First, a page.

Lighting Retrofits Power Minneapolis Energy Savings

Dec. 20, 2017

How 6 energy challenge competitors cut costs and emissions.

The six winners of the second annual Minneapolis Building Energy Challenge Awards cover a wide variety of building types and energy needs, but they all have one thing in common. Every building receiving recognition this year either incorporated a lighting retrofit into their energy-slashing strategies or plans to conduct one in the near future.

The Building Energy Challenge requires participating buildings to benchmark energy use with Portfolio Manager to track progress toward a goal of a 15% reduction in greenhouse gas emissions by 2020. The focus on emissions instead of consumption allows a more flexible approach, the city explains; participants can improve energy efficiency, install or purchase renewable energy or a combination of the two.

All of this year’s winners focused heavily on energy efficiency improvements, a strategy that can deliver considerable savings to be used on future projects. The winning strategies include:

Stinson Ramp: This 800-stall parking structure in northeast Minneapolis received an LED lighting upgrade that cut its electricity usage by more than 46%. The large footprint of parking ramps and a requirement for round-the-clock lighting can add up to high energy consumption, so upgrades like this can deliver big savings quickly.

Basilica of Saint Mary: The Facilities Assessment and Ecological Stewardship volunteer committees have spent the last three years working with staff and contractors to identify energy savings opportunities, including replacing the original 1913 boilers with efficient models, replacing 35 window air conditioning units with central air, and using LED lighting throughout the campus, bell towers, church sanctuary and lower level. The lighting change also helped save on cooling thanks to the lower heat output of the LEDs.

Hennepin County Government Center: This facility improved its ENERGY STAR score by six points over the last three years, reaching an all-time high of 84. A host of improvements fueled this growth, including tinting atrium glass to control solar gain; updating lighting controls and installing LED lighting in much of the building; replacing old appliances, computers and monitors with efficient versions; opting for new pump motors with VFDs to more accurately control pool operation; and renovating the exterior revolving doors and curtainwall doors to reduce energy loss.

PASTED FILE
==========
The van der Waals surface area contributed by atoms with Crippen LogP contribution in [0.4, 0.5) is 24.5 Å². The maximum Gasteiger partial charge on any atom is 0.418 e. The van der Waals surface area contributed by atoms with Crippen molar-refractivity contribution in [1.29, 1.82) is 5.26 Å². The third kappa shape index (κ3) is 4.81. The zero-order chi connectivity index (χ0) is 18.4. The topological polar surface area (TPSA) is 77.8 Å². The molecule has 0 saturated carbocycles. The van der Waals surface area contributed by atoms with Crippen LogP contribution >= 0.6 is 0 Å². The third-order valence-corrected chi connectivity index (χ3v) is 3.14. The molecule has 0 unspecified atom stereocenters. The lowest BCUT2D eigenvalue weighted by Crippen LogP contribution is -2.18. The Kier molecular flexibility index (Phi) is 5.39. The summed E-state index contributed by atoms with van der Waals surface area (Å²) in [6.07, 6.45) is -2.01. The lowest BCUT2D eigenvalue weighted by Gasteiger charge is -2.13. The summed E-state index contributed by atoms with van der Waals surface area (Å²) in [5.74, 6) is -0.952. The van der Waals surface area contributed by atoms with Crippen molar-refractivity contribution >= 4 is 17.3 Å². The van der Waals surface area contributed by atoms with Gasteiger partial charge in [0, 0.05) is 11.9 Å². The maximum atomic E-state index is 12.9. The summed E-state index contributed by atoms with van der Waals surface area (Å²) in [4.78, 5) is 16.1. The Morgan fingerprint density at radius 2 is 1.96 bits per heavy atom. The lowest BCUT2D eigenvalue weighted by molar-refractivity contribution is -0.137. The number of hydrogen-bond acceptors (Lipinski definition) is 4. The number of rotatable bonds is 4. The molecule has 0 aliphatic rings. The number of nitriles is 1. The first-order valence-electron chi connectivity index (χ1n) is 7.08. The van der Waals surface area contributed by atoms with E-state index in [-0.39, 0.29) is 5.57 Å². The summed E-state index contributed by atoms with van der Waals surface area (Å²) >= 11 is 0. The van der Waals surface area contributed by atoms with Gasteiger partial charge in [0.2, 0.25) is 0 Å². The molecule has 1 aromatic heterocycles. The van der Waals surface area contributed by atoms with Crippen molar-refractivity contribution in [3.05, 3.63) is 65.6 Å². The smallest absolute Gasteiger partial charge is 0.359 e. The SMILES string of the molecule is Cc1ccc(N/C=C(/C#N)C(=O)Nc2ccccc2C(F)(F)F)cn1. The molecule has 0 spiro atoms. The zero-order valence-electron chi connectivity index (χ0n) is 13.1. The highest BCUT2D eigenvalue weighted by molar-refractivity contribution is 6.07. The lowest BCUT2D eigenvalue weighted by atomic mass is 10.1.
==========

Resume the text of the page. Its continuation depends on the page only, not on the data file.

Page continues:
Wells Fargo Home Mortgage: This four-building campus has reduced its greenhouse gas emissions by 12% since 2014, due in part to a lighting retrofit that reduced the parking garage’s electricity consumption by more than half. Wells Fargo also restructured its central heating and cooling plant to better serve the three office buildings, and it now groups employees with similar schedules together to optimize space and energy use.

Butler Square: This building is more than 100 years old, which makes its low energy use (50 kBTU per square foot) particularly impressive. The thick masonry envelope helps prevent waste, but the equipment inside was of varying vintages and efficiency. Butler Square staff installed over $1 million in new pumps and drives and converted the pneumatic building management system to direct digital control.

The one large chiller was replaced with five smaller ones that can be selectively ramped up or turned off. Upcoming plans include replacing track and exterior lighting with LEDs.

Calhoun Square: This shopping center managed by the Ackerberg Group upgraded the lighting in its large parking ramp in 2015, then followed suit in common areas. The management company also swapped out two oversized 60-ton HVAC units with one 40-ton and one 20-ton unit and installed programmable thermostats. Between the lighting and HVAC upgrades, the shopping center’s energy use has decreased by half.

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